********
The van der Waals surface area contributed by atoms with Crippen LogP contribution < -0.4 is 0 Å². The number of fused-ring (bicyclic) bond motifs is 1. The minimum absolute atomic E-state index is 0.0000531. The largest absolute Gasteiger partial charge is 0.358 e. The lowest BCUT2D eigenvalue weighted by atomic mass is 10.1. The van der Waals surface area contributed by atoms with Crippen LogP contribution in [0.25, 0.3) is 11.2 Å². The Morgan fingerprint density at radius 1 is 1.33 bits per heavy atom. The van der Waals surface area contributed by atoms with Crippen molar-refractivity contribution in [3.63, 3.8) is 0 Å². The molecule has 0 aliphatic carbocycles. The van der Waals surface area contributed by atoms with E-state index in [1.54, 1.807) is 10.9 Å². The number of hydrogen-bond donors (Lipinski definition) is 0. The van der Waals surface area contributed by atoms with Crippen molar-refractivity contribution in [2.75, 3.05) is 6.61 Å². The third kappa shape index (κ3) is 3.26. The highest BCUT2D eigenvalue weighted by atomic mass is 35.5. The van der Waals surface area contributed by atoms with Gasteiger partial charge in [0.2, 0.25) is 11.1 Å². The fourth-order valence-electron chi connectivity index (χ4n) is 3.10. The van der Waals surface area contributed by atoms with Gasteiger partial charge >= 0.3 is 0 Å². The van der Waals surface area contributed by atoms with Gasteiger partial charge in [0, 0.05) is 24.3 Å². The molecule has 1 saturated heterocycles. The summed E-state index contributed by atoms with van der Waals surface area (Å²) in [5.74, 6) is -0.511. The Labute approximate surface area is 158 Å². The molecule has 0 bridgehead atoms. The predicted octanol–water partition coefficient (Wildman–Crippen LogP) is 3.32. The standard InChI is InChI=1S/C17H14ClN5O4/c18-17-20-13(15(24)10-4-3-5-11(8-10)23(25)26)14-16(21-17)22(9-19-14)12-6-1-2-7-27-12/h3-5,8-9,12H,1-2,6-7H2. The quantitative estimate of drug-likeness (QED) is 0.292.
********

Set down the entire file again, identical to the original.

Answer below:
The van der Waals surface area contributed by atoms with Crippen LogP contribution < -0.4 is 0 Å². The number of fused-ring (bicyclic) bond motifs is 1. The minimum absolute atomic E-state index is 0.0000531. The largest absolute Gasteiger partial charge is 0.358 e. The lowest BCUT2D eigenvalue weighted by atomic mass is 10.1. The van der Waals surface area contributed by atoms with Crippen LogP contribution in [0.25, 0.3) is 11.2 Å². The Morgan fingerprint density at radius 1 is 1.33 bits per heavy atom. The van der Waals surface area contributed by atoms with Crippen molar-refractivity contribution in [3.63, 3.8) is 0 Å². The molecule has 0 aliphatic carbocycles. The van der Waals surface area contributed by atoms with E-state index in [1.54, 1.807) is 10.9 Å². The number of hydrogen-bond donors (Lipinski definition) is 0. The van der Waals surface area contributed by atoms with Crippen molar-refractivity contribution in [2.75, 3.05) is 6.61 Å². The third kappa shape index (κ3) is 3.26. The highest BCUT2D eigenvalue weighted by atomic mass is 35.5. The van der Waals surface area contributed by atoms with Gasteiger partial charge in [0.2, 0.25) is 11.1 Å². The fourth-order valence-electron chi connectivity index (χ4n) is 3.10. The van der Waals surface area contributed by atoms with Gasteiger partial charge >= 0.3 is 0 Å². The van der Waals surface area contributed by atoms with Gasteiger partial charge in [0, 0.05) is 24.3 Å². The molecule has 1 saturated heterocycles. The summed E-state index contributed by atoms with van der Waals surface area (Å²) in [5.74, 6) is -0.511. The Labute approximate surface area is 158 Å². The molecule has 0 bridgehead atoms. The predicted octanol–water partition coefficient (Wildman–Crippen LogP) is 3.32. The standard InChI is InChI=1S/C17H14ClN5O4/c18-17-20-13(15(24)10-4-3-5-11(8-10)23(25)26)14-16(21-17)22(9-19-14)12-6-1-2-7-27-12/h3-5,8-9,12H,1-2,6-7H2. The quantitative estimate of drug-likeness (QED) is 0.292.